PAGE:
Leaky Gut, what is it, is it bad for me?

By Tracy Gowler 3 years ago
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Hi there everyone.

Leaky Gut is a term that is being thrown around a lot these days.  I figured it was probably a good time for us to talk about it as well.  I’m sure it stirs up all kinds of images in your mind, maybe not so pretty.  It is good to understand it and the implications on your health so let’s get started.

First of all, the proper term for this dysfunction is intestinal permeability.  Permeability in this scenario refers to the ability of substances to pass through the small intestinal lining.

To help with the understanding, let’s break it down a little further.  The health of our gut actually determines the health of our immune system.  It is also often called our second brain.  It actually has its own nervous system, the Enteric Nervous System.  We are just learning so much about the way that the gut works and what happens as it breaks down.  The gut is also responsible for the creating the majority of the serotonin in your body, not your brain.  This is also another discussion but let’s take this thought another further.  With depression and anxiety sort of like a little epidemic, could it possibly be related to the fact that 80% of us are walking around with poor gut health.

Ok, so back to the focus of this blog.  The small intestine is part of our gut and plays a crucial role in our immune health.  Let’s talk about the two-fold function of the lining in the small intestine.

  1. Nutrient Absorption – this is very critical but not the topic of this blog.  This is something we can discuss more in a future blog.

  2. Protection.  We rely on this lining to protect us against things passing through into our systems, keeping them where they are supposed to be and allowing them to pass through into our large intestine and out of the body.   In order to do this, the cells in the lining are packed together in what we call “tight junctions” very much like linebackers in football.  We call this our mucosal barrier.

Our tight junctions are not cemented together as you might suspect.  The epithelial cells as they are called are just very tightly packed together and work together dynamically.  Over time, the effects of our poor lifestyle, poor eating habits, chemicals, pollution, stress, metal toxicity, medications, etc. begin to wreak havoc on the gut and inflammation sets in.  Inflammation begins to break down those tight junctions allowing the bacteria, toxins, waste and larger undigested proteins to make their way into the bloodstream.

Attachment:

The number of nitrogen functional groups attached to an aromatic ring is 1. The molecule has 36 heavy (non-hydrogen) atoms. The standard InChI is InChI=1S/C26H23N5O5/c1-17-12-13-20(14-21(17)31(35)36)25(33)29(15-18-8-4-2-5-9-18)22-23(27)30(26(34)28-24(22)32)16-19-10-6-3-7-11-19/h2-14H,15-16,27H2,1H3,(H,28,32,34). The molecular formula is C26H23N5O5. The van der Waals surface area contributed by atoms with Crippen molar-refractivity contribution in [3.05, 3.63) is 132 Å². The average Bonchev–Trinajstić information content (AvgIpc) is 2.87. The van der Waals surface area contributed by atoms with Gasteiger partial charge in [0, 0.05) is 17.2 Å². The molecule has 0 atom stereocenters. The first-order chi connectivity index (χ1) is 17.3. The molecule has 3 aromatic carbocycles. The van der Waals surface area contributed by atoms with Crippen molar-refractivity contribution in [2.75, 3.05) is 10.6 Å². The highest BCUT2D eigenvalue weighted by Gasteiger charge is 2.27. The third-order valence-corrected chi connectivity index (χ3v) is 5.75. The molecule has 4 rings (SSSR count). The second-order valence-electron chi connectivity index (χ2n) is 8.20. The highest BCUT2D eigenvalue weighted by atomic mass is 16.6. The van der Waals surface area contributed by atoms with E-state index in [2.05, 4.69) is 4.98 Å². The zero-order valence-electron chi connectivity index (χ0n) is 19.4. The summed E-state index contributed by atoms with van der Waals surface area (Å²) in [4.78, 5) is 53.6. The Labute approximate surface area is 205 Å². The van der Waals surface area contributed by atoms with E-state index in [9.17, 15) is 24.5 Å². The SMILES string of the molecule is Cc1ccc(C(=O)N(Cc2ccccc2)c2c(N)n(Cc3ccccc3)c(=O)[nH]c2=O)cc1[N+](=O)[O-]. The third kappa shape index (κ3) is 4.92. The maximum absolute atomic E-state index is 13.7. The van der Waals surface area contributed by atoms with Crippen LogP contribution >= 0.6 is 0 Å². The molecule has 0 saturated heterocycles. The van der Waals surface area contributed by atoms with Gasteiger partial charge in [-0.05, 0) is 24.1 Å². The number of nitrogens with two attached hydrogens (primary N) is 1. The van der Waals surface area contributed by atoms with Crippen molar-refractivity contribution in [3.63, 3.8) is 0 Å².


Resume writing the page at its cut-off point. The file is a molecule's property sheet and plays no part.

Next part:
You might say “So?”  Well, it is kind of a big deal because the perfect little miracle that we are living in, called our bodies, aren’t meant to have all that crap running around in our blood stream.  Our immune system is now on overdrive fighting these invaders creating gas, bloating, digestive issues, food sensitivities, and depending upon our genetics, autoimmune disease.

And here is another kicker.  Gluten modulates Zonulin secretion in the body.  Zonulin breaks down the tight junctions in our mucosal barrier.  In simple English, Gluten contributes to the breakdown of the tight junctions.  It doesn’t matter whether you have a gluten allergy, gluten sensitivity, or nothing at all.  Gluten has the same effect on us all.  It plays a significant role in Intestinal Permeability and should be eliminated if you are going to keep your gut healthy.

What does this mean for you?  Well, first, this could mean that all of your good eating, supplementation, exercise, etc might not really be helping you the way you would expect.  If your gut is damaged or leaking, those nutrients are not getting absorbed.  Neither are your supplements, at least not well.  And exercise is great for you but it isn’t going to heal your gut.  I also hope it means that you are going to eliminate Gluten.  And just for your information, there is no partial elimination.  One gluten protein can stay in your system for up to six months creating damage.  Gluten is everywhere, and contamination is very easy.  Elimination of gluten is a big undertaking but very worth your while.  Third, eating a clean, nutrient dense, whole food diet with the elimination of all inflammatory foods will allow your body to begin to fight back.  Four, lifestyle modifications to include proper sleep, exercise, and stress management because they also play a huge role in your health.

I know, the information out there is so confusing and you want to know where to start.  Well, based on the estimation of 80% having damaged or leaky guts, it is highly likely you fit into this category and highly likely that your children are headed in that direction as well.  If you are serious about healing your gut and need a guide, I’d love to get you started in the right direction.  You can reach me through my website.  www.yourhealthmadesimple.com or email me at tracy@yourhealthmadesimple.com. 

Have a great rest of your day.


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 Tracy Gowler

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